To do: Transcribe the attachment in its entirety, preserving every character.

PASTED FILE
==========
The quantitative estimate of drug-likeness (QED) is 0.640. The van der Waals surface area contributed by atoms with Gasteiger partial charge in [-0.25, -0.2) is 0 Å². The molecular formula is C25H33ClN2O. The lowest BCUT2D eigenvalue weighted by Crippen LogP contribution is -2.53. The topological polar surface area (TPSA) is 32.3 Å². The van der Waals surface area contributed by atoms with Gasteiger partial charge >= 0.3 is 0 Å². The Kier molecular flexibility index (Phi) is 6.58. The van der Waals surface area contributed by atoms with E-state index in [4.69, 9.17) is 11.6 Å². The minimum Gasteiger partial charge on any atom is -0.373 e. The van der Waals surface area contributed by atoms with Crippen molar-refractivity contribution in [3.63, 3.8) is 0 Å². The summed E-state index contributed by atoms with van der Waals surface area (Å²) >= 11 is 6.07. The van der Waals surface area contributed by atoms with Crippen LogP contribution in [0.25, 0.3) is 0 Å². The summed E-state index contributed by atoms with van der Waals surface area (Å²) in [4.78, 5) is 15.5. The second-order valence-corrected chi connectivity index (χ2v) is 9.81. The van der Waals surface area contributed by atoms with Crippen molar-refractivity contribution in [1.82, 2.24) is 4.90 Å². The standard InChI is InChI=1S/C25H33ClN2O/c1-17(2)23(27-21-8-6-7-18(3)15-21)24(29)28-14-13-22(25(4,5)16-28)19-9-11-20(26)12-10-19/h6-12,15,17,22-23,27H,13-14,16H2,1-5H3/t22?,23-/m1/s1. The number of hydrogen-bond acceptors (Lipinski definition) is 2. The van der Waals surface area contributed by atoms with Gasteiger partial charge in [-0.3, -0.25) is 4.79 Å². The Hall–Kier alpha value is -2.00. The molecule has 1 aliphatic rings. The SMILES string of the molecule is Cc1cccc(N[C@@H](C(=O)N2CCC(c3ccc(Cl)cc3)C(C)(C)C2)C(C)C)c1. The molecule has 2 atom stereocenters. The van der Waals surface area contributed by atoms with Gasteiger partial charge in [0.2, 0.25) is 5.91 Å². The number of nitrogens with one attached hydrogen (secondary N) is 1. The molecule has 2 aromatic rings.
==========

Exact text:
The quantitative estimate of drug-likeness (QED) is 0.640. The van der Waals surface area contributed by atoms with Gasteiger partial charge in [-0.25, -0.2) is 0 Å². The molecular formula is C25H33ClN2O. The lowest BCUT2D eigenvalue weighted by Crippen LogP contribution is -2.53. The topological polar surface area (TPSA) is 32.3 Å². The van der Waals surface area contributed by atoms with Gasteiger partial charge >= 0.3 is 0 Å². The Kier molecular flexibility index (Phi) is 6.58. The van der Waals surface area contributed by atoms with E-state index in [4.69, 9.17) is 11.6 Å². The minimum Gasteiger partial charge on any atom is -0.373 e. The van der Waals surface area contributed by atoms with Crippen molar-refractivity contribution in [3.63, 3.8) is 0 Å². The summed E-state index contributed by atoms with van der Waals surface area (Å²) >= 11 is 6.07. The van der Waals surface area contributed by atoms with Crippen LogP contribution in [0.25, 0.3) is 0 Å². The summed E-state index contributed by atoms with van der Waals surface area (Å²) in [4.78, 5) is 15.5. The second-order valence-corrected chi connectivity index (χ2v) is 9.81. The van der Waals surface area contributed by atoms with Crippen molar-refractivity contribution in [1.82, 2.24) is 4.90 Å². The standard InChI is InChI=1S/C25H33ClN2O/c1-17(2)23(27-21-8-6-7-18(3)15-21)24(29)28-14-13-22(25(4,5)16-28)19-9-11-20(26)12-10-19/h6-12,15,17,22-23,27H,13-14,16H2,1-5H3/t22?,23-/m1/s1. The number of hydrogen-bond acceptors (Lipinski definition) is 2. The van der Waals surface area contributed by atoms with Gasteiger partial charge in [-0.3, -0.25) is 4.79 Å². The Hall–Kier alpha value is -2.00. The molecule has 1 aliphatic rings. The SMILES string of the molecule is Cc1cccc(N[C@@H](C(=O)N2CCC(c3ccc(Cl)cc3)C(C)(C)C2)C(C)C)c1. The molecule has 2 atom stereocenters. The van der Waals surface area contributed by atoms with Gasteiger partial charge in [0.2, 0.25) is 5.91 Å². The number of nitrogens with one attached hydrogen (secondary N) is 1. The molecule has 2 aromatic rings.